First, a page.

Copyright
Abraham Lincoln.

A letter from President Lincoln to General Joseph Hooker, January 26, 1863 (Volume Pamphlet 1) online

. (page 1 of 1)
Online LibraryAbraham LincolnA letter from President Lincoln to General Joseph Hooker, January 26, 1863 (Volume Pamphlet 1) → online text (page 1 of 1)
Font size
QR-code for this ebook


jjjAAf-^^Kr^A.






(



^ ^



.^ // rS^^ ^ '^



With the compliments of



John P., Nicholson.



fSH-^



Digitized by the Internet Archive

in 2010 with funding from

State of Indiana through the Indiana State Library



http://www.archive.org/details/letterfrompresid01linc



LETTER



FROM



President Lincoln



TO



GENERAL JOSEPH HOOKER



January 26. 1863



Philadelphia
1879



Forty-five copies privately printed.



The following- letter of Mr. Lincoln, which
has never hitherto been printed, is believed to be
of sufficient importance to justify its publication.

J. P. N.



Executive Mansion,
Washington, D. C, Jaiiuary 26, i86j.

Major-General Hooker:

General: I have placed you at the head of the Army of
the Potomac. Of course I have done this upon what appears
to me to be sufficient reasons, and yet I think it best for you
to know that there are some things in regard to which I am
not quite satisfied with you. I believe you to be a brave .and
skillful soldier, which, of course, I like. I also believe you do
not mix politics with your profession, in which you are right.
You have confidence in yourself, which is a valuable, if not an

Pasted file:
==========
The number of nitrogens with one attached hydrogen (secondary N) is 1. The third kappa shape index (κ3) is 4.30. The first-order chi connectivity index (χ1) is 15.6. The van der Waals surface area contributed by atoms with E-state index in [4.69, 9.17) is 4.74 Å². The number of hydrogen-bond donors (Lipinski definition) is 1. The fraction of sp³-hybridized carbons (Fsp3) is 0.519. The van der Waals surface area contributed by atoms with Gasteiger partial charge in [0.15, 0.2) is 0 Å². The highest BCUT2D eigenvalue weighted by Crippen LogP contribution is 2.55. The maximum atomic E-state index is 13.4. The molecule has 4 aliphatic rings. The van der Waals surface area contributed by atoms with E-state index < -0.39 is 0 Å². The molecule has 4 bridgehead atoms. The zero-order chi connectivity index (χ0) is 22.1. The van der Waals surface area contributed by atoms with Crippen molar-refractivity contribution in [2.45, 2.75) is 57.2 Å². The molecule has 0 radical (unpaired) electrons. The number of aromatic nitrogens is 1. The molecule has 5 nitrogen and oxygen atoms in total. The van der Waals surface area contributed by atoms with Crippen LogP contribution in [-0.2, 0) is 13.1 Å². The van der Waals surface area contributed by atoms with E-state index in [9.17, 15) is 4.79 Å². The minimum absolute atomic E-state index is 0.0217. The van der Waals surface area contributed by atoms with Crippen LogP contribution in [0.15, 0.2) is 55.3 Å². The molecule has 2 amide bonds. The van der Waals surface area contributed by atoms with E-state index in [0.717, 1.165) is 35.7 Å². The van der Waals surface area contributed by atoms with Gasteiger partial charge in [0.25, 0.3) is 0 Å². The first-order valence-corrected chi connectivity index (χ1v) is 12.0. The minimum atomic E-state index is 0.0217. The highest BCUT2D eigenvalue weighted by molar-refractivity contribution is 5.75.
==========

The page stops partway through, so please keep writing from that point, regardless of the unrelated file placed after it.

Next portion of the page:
indispensible, quality. You are ambitious, which, within rea-
sonable bounds, does good rather than harm; but I think that
during General Burnside's command of the army you have
taken counsel of your ambition, and thwarted him as much as
you could, in which you did a great wrong to the country and
to a most meritorious and honorable brother officer. I have
heard, in such way as to believe it, of your recently saying
that both the army and the Government needed a diflator.
Of course it was not for this, but in spite of it, that I have
given you the command. Only those generals who gain suc-
cesses can set up di6lators. What I now ask of you is military
success, and I will risk the di6latorship. The Government
will support you to the utmost of its ability, which is neither
more nor less than it has done and will do for all commanders.
I much fear that the spirit, which you have aided to infuse into
the army, of criticising their commander and withholding
confidence from him, will now turn upon you. I shall assist
you as far as I can to put it down. Neither you nor Napo-
leon, if he were alive again, could get any good out of an
army while such a spirit prevails in it. And now beware of
rashness. Beware of rashness, but with energy and sleepless
vigilance go forward and give us vi6lories.

Yours, very truly,

A. LINCOLN.



-7A ^&t?'=f',^^'^-^2^f'^





1

Online LibraryAbraham LincolnA letter from President Lincoln to General Joseph Hooker, January 26, 1863 (Volume Pamphlet 1) → online text (page 1 of 1)